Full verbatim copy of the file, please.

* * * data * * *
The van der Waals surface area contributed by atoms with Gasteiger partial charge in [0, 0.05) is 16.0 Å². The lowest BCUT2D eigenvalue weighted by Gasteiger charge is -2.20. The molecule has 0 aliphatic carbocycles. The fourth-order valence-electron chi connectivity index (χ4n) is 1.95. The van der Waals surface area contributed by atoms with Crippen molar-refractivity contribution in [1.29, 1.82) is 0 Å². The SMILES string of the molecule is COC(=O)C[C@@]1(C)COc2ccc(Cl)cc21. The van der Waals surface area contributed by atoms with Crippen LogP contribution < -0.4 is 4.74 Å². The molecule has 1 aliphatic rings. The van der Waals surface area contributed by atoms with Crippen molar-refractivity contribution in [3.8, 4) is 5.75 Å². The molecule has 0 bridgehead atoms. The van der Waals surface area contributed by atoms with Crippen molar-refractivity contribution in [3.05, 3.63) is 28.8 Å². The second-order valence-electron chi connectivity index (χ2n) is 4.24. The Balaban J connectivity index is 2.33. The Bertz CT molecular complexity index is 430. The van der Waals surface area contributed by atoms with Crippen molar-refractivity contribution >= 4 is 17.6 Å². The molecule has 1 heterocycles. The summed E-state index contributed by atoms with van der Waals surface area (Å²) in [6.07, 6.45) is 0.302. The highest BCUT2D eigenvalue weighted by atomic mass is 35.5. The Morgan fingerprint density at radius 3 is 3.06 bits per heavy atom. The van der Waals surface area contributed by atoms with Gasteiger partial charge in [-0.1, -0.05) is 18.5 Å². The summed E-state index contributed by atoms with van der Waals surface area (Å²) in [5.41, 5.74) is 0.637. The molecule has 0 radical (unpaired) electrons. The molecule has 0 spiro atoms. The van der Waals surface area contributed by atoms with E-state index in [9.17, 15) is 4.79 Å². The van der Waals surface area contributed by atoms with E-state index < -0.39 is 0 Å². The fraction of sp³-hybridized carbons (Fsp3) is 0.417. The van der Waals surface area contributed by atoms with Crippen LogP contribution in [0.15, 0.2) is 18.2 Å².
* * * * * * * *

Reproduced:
The van der Waals surface area contributed by atoms with Gasteiger partial charge in [0, 0.05) is 16.0 Å². The lowest BCUT2D eigenvalue weighted by Gasteiger charge is -2.20. The molecule has 0 aliphatic carbocycles. The fourth-order valence-electron chi connectivity index (χ4n) is 1.95. The van der Waals surface area contributed by atoms with Crippen molar-refractivity contribution in [1.29, 1.82) is 0 Å². The SMILES string of the molecule is COC(=O)C[C@@]1(C)COc2ccc(Cl)cc21. The van der Waals surface area contributed by atoms with Crippen LogP contribution < -0.4 is 4.74 Å². The molecule has 1 aliphatic rings. The van der Waals surface area contributed by atoms with Crippen molar-refractivity contribution in [3.8, 4) is 5.75 Å². The molecule has 0 bridgehead atoms. The van der Waals surface area contributed by atoms with Crippen molar-refractivity contribution in [3.05, 3.63) is 28.8 Å². The second-order valence-electron chi connectivity index (χ2n) is 4.24. The Balaban J connectivity index is 2.33. The Bertz CT molecular complexity index is 430. The van der Waals surface area contributed by atoms with Crippen molar-refractivity contribution >= 4 is 17.6 Å². The molecule has 1 heterocycles. The summed E-state index contributed by atoms with van der Waals surface area (Å²) in [6.07, 6.45) is 0.302. The highest BCUT2D eigenvalue weighted by atomic mass is 35.5. The Morgan fingerprint density at radius 3 is 3.06 bits per heavy atom. The van der Waals surface area contributed by atoms with Gasteiger partial charge in [-0.1, -0.05) is 18.5 Å². The summed E-state index contributed by atoms with van der Waals surface area (Å²) in [5.41, 5.74) is 0.637. The molecule has 0 radical (unpaired) electrons. The molecule has 0 spiro atoms. The van der Waals surface area contributed by atoms with E-state index in [9.17, 15) is 4.79 Å². The van der Waals surface area contributed by atoms with E-state index < -0.39 is 0 Å². The fraction of sp³-hybridized carbons (Fsp3) is 0.417. The van der Waals surface area contributed by atoms with Crippen LogP contribution in [0.15, 0.2) is 18.2 Å².